On the morning of Good Friday, April 14, 1865, Booth learned that the President and Mrs. Lincoln would be attending the play, Our American Cousin at Ford's Theatre. He immediately set about making plans for the assassination, which included a getaway horse waiting outside, and an escape route. Booth informed Powell, Herold, and Atzerodt of his intention to kill Lincoln. He assigned Powell to assassinate Secretary of State Seward and Atzerodt to assassinate Vice-President Johnson. Herold would assist in their escape into Virginia. By targeting the President and his two immediate successors to the office, Booth seems to have intended to decapitate the Union government and throw it into a state of panic and confusion. Booth also planned to assassinate the Union commanding general, Ulysses S. Grant; however, Grant's wife had promised to visit family and so they were heading to New Jersey. Booth had hoped that the assassinations would create sufficient chaos within the Union that the Confederate government could reorganize and continue the war.
As a famous and popular actor, Booth was a friend of the owner of Ford's Theatre, John T. Ford, and had free access to all parts of the theater. Boring a spyhole into the presidential box earlier that day, the assassin could see if his intended victim had made it to the play. That evening, at around 10 p.m., as the play progressed, John Wilkes Booth slipped into Lincoln's box and shot him in the back of the head with a .44 caliber Deringer. Booth's escape was almost thwarted by Major Henry Rathbone, who was present in the Presidential box with Mrs. Mary Todd Lincoln.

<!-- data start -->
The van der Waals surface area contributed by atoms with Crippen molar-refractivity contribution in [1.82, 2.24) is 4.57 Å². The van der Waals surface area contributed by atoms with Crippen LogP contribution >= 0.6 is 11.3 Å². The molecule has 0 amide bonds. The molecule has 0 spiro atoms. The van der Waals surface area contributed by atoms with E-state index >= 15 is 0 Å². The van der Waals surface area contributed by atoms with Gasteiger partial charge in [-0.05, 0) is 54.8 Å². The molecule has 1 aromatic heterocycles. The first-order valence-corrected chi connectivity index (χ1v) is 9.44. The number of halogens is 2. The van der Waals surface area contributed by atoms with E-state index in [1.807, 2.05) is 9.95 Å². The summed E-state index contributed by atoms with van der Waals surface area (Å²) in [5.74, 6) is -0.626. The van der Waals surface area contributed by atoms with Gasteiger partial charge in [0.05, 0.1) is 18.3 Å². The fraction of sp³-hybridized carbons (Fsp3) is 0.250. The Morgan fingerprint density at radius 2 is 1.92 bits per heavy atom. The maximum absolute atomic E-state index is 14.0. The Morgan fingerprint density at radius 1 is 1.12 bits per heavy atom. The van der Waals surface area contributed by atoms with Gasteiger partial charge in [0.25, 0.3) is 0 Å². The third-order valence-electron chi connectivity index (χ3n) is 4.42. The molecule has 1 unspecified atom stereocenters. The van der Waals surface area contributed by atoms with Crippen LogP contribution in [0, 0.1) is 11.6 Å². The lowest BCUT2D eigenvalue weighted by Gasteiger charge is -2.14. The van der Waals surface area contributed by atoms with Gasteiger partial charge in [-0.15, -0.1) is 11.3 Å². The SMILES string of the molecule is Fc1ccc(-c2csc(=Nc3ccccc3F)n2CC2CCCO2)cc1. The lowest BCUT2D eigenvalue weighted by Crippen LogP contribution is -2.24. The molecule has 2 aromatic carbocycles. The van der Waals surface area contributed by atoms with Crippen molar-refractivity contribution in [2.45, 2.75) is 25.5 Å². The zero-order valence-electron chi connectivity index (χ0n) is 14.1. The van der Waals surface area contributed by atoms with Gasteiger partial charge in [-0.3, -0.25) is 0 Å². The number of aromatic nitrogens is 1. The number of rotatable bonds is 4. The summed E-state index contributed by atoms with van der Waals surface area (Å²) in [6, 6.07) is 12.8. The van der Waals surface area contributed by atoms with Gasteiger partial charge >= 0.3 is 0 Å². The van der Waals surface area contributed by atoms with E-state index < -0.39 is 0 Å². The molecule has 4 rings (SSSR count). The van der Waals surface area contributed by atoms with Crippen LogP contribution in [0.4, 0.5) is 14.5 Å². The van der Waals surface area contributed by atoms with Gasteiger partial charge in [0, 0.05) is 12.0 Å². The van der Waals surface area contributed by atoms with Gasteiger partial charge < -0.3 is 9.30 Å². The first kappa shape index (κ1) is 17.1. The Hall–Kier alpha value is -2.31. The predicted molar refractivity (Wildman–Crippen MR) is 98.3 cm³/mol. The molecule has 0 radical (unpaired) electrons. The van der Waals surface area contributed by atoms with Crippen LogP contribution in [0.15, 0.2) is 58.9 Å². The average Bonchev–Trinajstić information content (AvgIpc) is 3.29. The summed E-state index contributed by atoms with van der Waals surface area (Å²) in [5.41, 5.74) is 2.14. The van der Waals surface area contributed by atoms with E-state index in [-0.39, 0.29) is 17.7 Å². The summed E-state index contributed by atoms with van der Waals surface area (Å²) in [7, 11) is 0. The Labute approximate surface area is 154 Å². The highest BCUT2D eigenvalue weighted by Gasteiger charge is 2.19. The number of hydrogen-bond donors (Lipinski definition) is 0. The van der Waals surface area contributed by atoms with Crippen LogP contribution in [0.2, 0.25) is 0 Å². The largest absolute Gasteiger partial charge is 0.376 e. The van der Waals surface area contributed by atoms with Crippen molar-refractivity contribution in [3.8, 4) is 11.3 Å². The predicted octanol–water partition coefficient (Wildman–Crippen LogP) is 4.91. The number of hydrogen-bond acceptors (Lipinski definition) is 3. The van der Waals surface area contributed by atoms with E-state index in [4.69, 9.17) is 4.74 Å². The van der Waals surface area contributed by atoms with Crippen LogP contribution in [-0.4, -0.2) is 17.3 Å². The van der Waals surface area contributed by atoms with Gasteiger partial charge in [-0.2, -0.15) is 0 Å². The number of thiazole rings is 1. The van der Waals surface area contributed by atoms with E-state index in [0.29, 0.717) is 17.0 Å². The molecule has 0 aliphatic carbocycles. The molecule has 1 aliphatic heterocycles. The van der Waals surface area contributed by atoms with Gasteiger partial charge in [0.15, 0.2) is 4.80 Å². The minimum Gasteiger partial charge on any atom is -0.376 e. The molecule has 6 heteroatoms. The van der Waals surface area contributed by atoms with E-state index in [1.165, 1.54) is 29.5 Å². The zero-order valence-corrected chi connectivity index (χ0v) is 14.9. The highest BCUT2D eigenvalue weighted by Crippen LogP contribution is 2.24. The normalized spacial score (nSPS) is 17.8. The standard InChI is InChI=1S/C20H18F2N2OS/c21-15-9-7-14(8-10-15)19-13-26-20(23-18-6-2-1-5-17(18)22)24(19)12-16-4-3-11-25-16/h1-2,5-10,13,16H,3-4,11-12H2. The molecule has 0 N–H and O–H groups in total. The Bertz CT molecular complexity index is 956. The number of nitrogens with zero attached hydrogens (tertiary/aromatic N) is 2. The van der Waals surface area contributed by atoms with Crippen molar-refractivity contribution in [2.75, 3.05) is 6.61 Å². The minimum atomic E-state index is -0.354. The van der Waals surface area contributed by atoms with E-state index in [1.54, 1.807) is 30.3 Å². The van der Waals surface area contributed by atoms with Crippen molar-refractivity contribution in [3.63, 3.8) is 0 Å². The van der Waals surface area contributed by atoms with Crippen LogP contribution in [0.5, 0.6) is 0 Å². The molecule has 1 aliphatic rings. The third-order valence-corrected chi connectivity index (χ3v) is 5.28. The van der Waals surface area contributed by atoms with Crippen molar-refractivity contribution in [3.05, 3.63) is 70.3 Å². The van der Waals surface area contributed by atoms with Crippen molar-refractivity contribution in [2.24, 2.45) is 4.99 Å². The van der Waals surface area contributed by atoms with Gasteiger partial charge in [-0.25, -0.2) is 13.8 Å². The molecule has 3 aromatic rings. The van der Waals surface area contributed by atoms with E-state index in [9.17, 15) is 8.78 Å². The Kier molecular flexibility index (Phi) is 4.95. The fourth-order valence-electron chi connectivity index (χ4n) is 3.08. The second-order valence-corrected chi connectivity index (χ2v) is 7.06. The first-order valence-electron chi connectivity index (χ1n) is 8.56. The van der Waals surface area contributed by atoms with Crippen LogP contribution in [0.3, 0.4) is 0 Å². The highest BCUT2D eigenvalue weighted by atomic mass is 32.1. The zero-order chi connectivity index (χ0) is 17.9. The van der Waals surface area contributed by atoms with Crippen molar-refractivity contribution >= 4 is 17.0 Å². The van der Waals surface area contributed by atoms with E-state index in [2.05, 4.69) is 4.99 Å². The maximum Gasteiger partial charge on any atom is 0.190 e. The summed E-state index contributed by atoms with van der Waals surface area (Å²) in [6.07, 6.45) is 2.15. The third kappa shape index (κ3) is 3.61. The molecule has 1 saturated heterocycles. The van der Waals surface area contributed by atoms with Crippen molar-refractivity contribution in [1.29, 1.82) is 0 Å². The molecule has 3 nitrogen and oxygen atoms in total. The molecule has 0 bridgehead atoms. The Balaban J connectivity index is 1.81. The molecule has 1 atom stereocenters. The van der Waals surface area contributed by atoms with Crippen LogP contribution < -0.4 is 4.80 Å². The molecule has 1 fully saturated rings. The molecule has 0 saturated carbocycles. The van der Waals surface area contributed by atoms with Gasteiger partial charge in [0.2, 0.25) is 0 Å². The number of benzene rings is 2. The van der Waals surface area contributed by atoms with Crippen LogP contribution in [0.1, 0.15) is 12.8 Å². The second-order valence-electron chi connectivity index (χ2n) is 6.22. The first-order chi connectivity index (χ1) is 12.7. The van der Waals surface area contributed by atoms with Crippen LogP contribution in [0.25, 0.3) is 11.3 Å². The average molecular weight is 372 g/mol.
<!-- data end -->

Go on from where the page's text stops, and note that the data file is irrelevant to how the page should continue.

Wanted for murdering Abraham Lincoln
Booth then jumped from the President's box and fell to the stage, reputedly breaking his leg after it was caught by a U.S. Treasury Guard flag used for decoration. At least one researcher, Michael W. Kauffman, now believes, however, that Booth actually broke his leg when his horse fell on him later in the escape, and that Booth's diary entry claiming it occurred jumping to the stage is a typical Booth dramatization. Some witnesses said he shouted, "Sic semper tyrannis" (Latin for "Thus always to tyrants," the Virginia state motto) from the stage, while others said he shouted "The South is avenged." He fled to the home of Dr. Samuel Mudd, who treated the broken leg. Mudd was later convicted of conspiracy before a military court and sentenced to life in prison at Fort Jefferson in the Dry Tortugas islands, west of Key West, Florida. He was pardoned in 1869. Booth was surprised when he found little sympathy for his action, and wrote in his journal on April 21, five days before his capture, "[W]ith every man's hand against me, I am here in despair. And why; For doing what Brutus was honored for ... And yet I for striking down a greater tyrant than they ever knew am looked upon as a common cutthroat."
Pursuit, capture, and death
Union soldiers, led by Lieutenant Edward P. Doherty of the 16th New York Cavalry Regiment, pursued Booth through Southern Maryland and across the Potomac and Rappahannock rivers to Richard Garrett's farm, just south of Port Royal, Caroline County, Virginia. Booth and his companion, David E. Herold, had been led to the farm by William S. Jett, formerly a private in the 9th Virginia Cavalry, whom they had met before crossing the Rappahannock.